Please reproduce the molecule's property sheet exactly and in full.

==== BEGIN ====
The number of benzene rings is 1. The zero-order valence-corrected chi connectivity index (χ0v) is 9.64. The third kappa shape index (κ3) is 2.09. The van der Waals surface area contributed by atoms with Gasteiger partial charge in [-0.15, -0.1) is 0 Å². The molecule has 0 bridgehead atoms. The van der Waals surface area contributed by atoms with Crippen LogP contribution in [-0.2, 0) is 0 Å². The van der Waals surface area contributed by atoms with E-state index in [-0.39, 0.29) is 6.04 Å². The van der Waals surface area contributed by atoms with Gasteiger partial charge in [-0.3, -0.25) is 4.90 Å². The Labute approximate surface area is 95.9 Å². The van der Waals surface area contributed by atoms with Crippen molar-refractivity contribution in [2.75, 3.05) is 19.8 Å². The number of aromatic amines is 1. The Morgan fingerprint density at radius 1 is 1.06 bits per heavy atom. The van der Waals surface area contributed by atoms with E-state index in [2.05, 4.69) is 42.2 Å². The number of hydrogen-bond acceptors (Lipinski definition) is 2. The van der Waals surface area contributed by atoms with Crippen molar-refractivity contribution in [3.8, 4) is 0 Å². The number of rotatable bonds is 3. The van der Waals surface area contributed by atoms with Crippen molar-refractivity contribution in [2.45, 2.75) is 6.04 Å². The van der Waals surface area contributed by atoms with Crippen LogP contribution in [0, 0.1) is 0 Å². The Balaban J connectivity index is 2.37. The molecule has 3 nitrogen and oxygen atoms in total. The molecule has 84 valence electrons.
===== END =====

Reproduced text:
The number of benzene rings is 1. The zero-order valence-corrected chi connectivity index (χ0v) is 9.64. The third kappa shape index (κ3) is 2.09. The van der Waals surface area contributed by atoms with Gasteiger partial charge in [-0.15, -0.1) is 0 Å². The molecule has 0 bridgehead atoms. The van der Waals surface area contributed by atoms with Crippen LogP contribution in [-0.2, 0) is 0 Å². The van der Waals surface area contributed by atoms with E-state index in [-0.39, 0.29) is 6.04 Å². The van der Waals surface area contributed by atoms with Gasteiger partial charge in [-0.3, -0.25) is 4.90 Å². The Labute approximate surface area is 95.9 Å². The van der Waals surface area contributed by atoms with Crippen molar-refractivity contribution in [2.75, 3.05) is 19.8 Å². The number of aromatic amines is 1. The Morgan fingerprint density at radius 1 is 1.06 bits per heavy atom. The van der Waals surface area contributed by atoms with E-state index in [2.05, 4.69) is 42.2 Å². The number of hydrogen-bond acceptors (Lipinski definition) is 2. The van der Waals surface area contributed by atoms with Crippen molar-refractivity contribution in [3.8, 4) is 0 Å². The number of rotatable bonds is 3. The van der Waals surface area contributed by atoms with Crippen molar-refractivity contribution in [2.45, 2.75) is 6.04 Å². The van der Waals surface area contributed by atoms with Crippen LogP contribution in [0, 0.1) is 0 Å². The Balaban J connectivity index is 2.37. The molecule has 3 nitrogen and oxygen atoms in total. The molecule has 84 valence electrons.